With the recent release of Resident Evil 3, Capcom has surged the series back into full mainstream. Following Resident Evil 7’srevival of the series and Resident Evil 2’s heavily successful remake, we want to promote the five best Resident Evil titles. Whether you’re a newcomer to the series or have played one or two games, this list will help you find the best games to play in the series. And the good news is that all of them are currently available for modern consoles and PC.
#5 Resident Evil 3
Starting with the most recent release, Resident Evil 3 successfully breathes new life into the 1999 classic. Featuring Jill Valentine, you’ll escape from Raccoon City while being pursued by a powerful B.O.W.: Nemesis. This variation of the Tyrant comes armed with heavy weaponry, moves faster than Jill, and will confront you throughout the game.
Utilizing the RE Engine from RE2 and RE7, this title features gorgeous animations using the over-the-shoulder perspective and the survival horror experience. Despite being only 12 hours long, with only one scenario campaign, Resident Evil 3 packs a punch from start to finish. Every element feels incredibly well-polished.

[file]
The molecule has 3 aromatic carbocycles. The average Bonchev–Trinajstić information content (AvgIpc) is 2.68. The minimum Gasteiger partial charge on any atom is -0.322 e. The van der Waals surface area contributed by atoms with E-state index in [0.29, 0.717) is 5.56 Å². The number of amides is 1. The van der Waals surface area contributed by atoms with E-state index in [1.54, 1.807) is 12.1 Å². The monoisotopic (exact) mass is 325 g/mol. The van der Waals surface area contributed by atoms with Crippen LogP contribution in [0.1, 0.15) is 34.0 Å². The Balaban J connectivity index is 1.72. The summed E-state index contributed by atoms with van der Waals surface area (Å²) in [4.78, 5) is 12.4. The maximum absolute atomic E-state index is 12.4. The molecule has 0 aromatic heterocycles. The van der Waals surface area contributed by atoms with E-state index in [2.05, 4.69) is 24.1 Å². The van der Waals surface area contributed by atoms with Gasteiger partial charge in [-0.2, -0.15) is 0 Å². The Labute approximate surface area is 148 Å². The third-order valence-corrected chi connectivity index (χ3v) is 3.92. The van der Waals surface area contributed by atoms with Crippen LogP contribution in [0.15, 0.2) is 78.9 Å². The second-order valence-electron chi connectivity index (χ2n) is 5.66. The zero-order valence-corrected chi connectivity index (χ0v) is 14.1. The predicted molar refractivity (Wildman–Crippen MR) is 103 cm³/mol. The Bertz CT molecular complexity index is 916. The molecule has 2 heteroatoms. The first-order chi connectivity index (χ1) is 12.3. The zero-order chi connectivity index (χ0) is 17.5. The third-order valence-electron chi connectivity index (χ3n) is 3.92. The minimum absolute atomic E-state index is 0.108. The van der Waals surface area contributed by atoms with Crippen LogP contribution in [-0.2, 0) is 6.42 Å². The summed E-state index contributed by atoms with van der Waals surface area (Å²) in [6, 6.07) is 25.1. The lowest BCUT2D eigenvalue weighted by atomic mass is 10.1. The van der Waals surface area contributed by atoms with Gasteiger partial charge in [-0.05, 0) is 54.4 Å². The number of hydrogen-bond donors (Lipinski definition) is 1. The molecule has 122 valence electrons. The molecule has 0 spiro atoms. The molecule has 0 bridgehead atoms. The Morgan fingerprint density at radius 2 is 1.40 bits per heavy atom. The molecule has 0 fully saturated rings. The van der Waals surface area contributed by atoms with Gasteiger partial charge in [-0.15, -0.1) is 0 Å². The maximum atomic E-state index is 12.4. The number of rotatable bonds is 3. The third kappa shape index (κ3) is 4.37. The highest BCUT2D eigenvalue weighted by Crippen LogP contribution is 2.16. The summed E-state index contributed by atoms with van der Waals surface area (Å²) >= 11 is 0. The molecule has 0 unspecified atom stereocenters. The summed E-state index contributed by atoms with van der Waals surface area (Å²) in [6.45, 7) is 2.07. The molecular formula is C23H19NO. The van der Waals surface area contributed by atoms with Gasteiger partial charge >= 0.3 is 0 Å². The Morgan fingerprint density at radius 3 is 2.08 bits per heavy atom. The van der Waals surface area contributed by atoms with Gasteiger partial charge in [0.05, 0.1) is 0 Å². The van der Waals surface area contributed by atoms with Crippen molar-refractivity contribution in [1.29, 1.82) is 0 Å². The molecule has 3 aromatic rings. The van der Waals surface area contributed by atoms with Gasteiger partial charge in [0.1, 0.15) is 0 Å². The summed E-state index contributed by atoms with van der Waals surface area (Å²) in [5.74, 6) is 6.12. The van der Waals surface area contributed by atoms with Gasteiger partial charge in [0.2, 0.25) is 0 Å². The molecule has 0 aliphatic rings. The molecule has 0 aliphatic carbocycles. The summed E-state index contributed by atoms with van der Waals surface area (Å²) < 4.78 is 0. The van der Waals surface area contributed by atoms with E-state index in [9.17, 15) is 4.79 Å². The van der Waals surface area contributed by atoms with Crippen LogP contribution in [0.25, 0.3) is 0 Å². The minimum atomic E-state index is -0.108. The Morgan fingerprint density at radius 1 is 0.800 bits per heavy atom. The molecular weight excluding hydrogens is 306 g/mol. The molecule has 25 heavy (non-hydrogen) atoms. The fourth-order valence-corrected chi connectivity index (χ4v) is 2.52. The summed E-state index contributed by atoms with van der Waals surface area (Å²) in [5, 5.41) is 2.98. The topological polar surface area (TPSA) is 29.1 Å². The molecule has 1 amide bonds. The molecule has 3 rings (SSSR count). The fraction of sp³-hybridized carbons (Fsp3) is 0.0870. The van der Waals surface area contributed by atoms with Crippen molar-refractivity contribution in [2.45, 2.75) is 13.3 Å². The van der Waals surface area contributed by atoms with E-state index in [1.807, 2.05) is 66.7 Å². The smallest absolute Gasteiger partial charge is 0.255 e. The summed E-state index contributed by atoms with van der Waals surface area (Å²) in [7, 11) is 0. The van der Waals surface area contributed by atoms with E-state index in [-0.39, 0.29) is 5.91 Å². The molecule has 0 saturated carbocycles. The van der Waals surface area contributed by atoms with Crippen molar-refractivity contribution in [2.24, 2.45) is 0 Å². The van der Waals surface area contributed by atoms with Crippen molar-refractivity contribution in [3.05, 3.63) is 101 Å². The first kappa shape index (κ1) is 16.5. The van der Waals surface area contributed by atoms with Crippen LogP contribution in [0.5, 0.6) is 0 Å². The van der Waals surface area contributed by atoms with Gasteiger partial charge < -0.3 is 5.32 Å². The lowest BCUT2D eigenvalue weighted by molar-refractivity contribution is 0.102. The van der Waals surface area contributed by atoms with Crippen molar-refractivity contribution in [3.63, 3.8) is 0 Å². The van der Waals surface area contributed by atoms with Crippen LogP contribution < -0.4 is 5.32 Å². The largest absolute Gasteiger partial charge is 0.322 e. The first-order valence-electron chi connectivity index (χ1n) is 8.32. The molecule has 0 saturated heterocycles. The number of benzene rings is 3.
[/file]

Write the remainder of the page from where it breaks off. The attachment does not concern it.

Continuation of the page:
Original vs. Remake
To be honest, though, I struggle to pick a version of the game to recommend here. I have a soft-spot for the 1999 release. I loved the Live Selection and I preferred the structure of Nemesis’ pop-up encounters over him becoming a chase segment in the remake. For impact, I found it to be the best of the original PlayStation trilogy due to adding elements like ammo crafting, dodge step, and 180 turn.
On the flip-side, however, Carlos and several other characters got some amazing redesigns. The gorgeous visuals, sound, and animation really make the remake pop-out and breathe new life into it. If you loved the Resident Evil 2 remake, I can recommend it. If you’re not willing to spend full price on a shorter adventure, though, wait for a price drop.
However, keep in mind that major parts of the story were altered, as well as the level designs. Unlike Resident Evil 2’s remake, this feels like a total re-imagining in every conceivable way. With that said, I recommend the remake for newer players. But if you’re curious and want to see how Resident Evil 3 started, I cannot recommend the original enough. You can pick it up for $5.99 on the PSN Store for PS3 or Vita. It doesn’t have the gorgeous resolution of the Dreamcast or GameCube releases, but it’s the original version of the core game and definitively worth the price and then some.
#4 Resident Evil Remake
When series director, Shinji Mikami, stated that the 1997 Resident Evil hasn’t aged well, he set out to remake the title. Rebuilt from the ground up, Resident Evil (dubbed REmake) featured a new mansion layout, dialogue, voice acting, and boss battles. While it was largely the same game, it became a massive improvement over the original in every conceivable way. The gorgeous visuals stood out well enough to still be considered among the best on the GameCube even today. This definitive classic set the precedent for survival horror and what a proper remake should be built like.